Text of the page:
Monday, January 16, 2006

On books

CPMarie, gets some serious ranting in on the topic of "why books" (as in countering the notion that books are a dying format soon to be replaced by e-something or other). Another post comments on the piece by Susan Hill from the Guardian on Saturday, which had this to say on bookshops that are under-stocked or who chose to 'de-stock'.
The window is still alright, but inside I doubt if there are a quarter of the books there used to be, and you can't really browse because they are almost all turned face forwards. A quick glance around and you've seen the lot. It's exactly like a remainder bookstore. According to the proprietors, "People don't buy books that are shelved spine-out, only if they can see the covers, face-on." Not any book-buying people I know.
On Saturday I dragged my ass out of the house for the first time in 4 days. I felt like hell, but I needed some air. We went to Buythebook in West Bridgford [NB their site appears to have been hi-jacked or vamooshed but either way it has now vanished]. We bought two books. I didn't feel inspired to buy any more. Usually I have to tear myself from buying more than two: two is like a minimum purchase for me. In an earlier lifetime (and if the car hadn't been parked at the tram and ride half the city away) I may also have forked the marvellously bargainous £10 for two hefty volumes on Women Artists at £5 each. But then I thought (a) they're not that great - good but no more essential than others on my shelves already (b) they're in my uni library and several others I have been to (c) they are gonna be darn heavy to even transport back to the car let alone lug around in the rain. So I left them.

When I got home I read the Susan Hill piece and TOTALLY recognised what it said. BTB felt like a remainder store - and not an especially thrilling one. Lots and lots of the shelf space was given to face-out books. It felt very open, as if it needed all the space to squeeze everything in but had probably less stock than the nearby Oxfam books store which has around 1/4 of the space. Too much was mainstream stuff (two display cases on cookery, mostly face out); and the dreaded combined section for religion, newage, occult blah-di-blah. It had the potential to be inspiring - quirky bits like a complete history of the English civil war in 7 paperback volumes, and the children's section looked like it had some appeal - but overall I left feeling a bit flat. That is NOT how a bookshop should, or usually does, make me feel. I want to feel like I could keep spending forever, spoilt to choose. Damn it; if even remainder stores can sometimes make me feel that way, surely a decent indie store should be able to do that!? And before someone says something: the jazz. It sounded great. I may go back just to listen to that.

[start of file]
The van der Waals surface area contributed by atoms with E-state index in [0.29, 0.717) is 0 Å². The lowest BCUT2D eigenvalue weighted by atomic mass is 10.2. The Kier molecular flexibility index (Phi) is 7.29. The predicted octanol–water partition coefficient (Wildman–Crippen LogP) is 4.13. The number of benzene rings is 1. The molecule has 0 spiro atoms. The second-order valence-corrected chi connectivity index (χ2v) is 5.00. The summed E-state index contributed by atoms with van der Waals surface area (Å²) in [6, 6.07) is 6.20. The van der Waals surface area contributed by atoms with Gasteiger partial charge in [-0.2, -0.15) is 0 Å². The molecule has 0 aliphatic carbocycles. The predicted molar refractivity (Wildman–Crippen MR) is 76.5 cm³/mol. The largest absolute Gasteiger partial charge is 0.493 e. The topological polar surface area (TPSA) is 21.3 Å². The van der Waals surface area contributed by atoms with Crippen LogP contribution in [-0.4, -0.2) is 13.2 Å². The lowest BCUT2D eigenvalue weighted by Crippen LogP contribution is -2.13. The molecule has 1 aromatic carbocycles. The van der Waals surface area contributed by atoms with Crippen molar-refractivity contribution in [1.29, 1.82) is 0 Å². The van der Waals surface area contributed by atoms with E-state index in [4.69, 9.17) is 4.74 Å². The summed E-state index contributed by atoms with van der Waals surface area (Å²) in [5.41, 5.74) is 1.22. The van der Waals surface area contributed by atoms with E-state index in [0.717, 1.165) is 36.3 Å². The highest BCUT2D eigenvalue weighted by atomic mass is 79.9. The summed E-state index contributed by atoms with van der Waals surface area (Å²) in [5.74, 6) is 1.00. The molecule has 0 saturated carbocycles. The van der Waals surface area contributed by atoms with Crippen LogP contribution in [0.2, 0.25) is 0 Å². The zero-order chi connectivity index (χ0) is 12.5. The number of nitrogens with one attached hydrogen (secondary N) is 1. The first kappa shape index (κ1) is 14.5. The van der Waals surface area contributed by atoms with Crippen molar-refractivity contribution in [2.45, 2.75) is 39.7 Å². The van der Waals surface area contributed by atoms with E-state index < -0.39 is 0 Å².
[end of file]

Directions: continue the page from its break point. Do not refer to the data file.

HolyhosesRob said...

I'm deeply ashamed to say that whereas I used to live in bookshops, I've become very disenchanted with them, and now find all my books on-line.

Lest you think this is a paltry amount, so far in 2006 I have bought 6 second-hand books (from 2 different sellers on, and 4 new books from Amazon. There are yet two more on my plan-to-buy list, which are waiting till my Amazon creditcard rewards me with another £15 voucher (soon, my precious).

3 of the second hand books came from the States (they're all Kate Wilhelms I haven't read yet). One was formerly in a Jacksonville, Fla, public library, and the other two come from The OC public library. All cost less than a dollar each, plus postage (9 dollars).

These are all by a writer I have known and loved for 25 years, and yet I can safely say that I have never seen a single one of her books - new - in a bookshop in this country.

The 4 new books are by Kristine Kathryn Rusch, a writer I discovered through Asimov's magazine, and yet a name I have never seen on the shelves of a UK bookshop. The SF section in most bookshops consists of different editions of Lord of the Rings, Star Trek nonvelisations, and Terry Pratchett. The keen reader is unlikely to ever discover anything new from browsing a bookshop's shelves.

Marie said...

Any decent independent bookseller should be able to order the books you want in for you, including from the US. The advantage of this is that they get to have a look at the books when they come out of the box. And then if they like what they see they might order more for the shop. Educate your booksellers and they will get better!

cpmatthew said...

I wrote to Susan Hill as soon as I saw her article and here is her reply:

Hurray.. the first one not to castigate me, pour a bucket of water on me, de da de da.. mainly because a. they haven`t actually read what I have said and b. they read the bit in invisible ink which said'Chain bookstores are wonderful, Waterstone`s are heaven.'
I`m delighted you agree.. there IS a real niche for small independents... and what no one has thought about is that it was not Waterstones or WHS but Ottakars who did for many many small indies by opening opposite them in market towns..
I certainly will come and see you... where abouts are you ? SE! to me means National Theatre area ?
Good Luck... my own tiny publishing company of course loves small indies... new website going up soon..
Susan H

HolyhosesRob said...

Goof point Marie, but I suspect "decent independent booksellers" are about as common as "friendly and helpful guitar shops". I know Simon Holyhoses has had all kinds of problems with ordering books. I can't believe any of the drones I've dealt with in the past even took a remote interest in what I was ordering or asking about.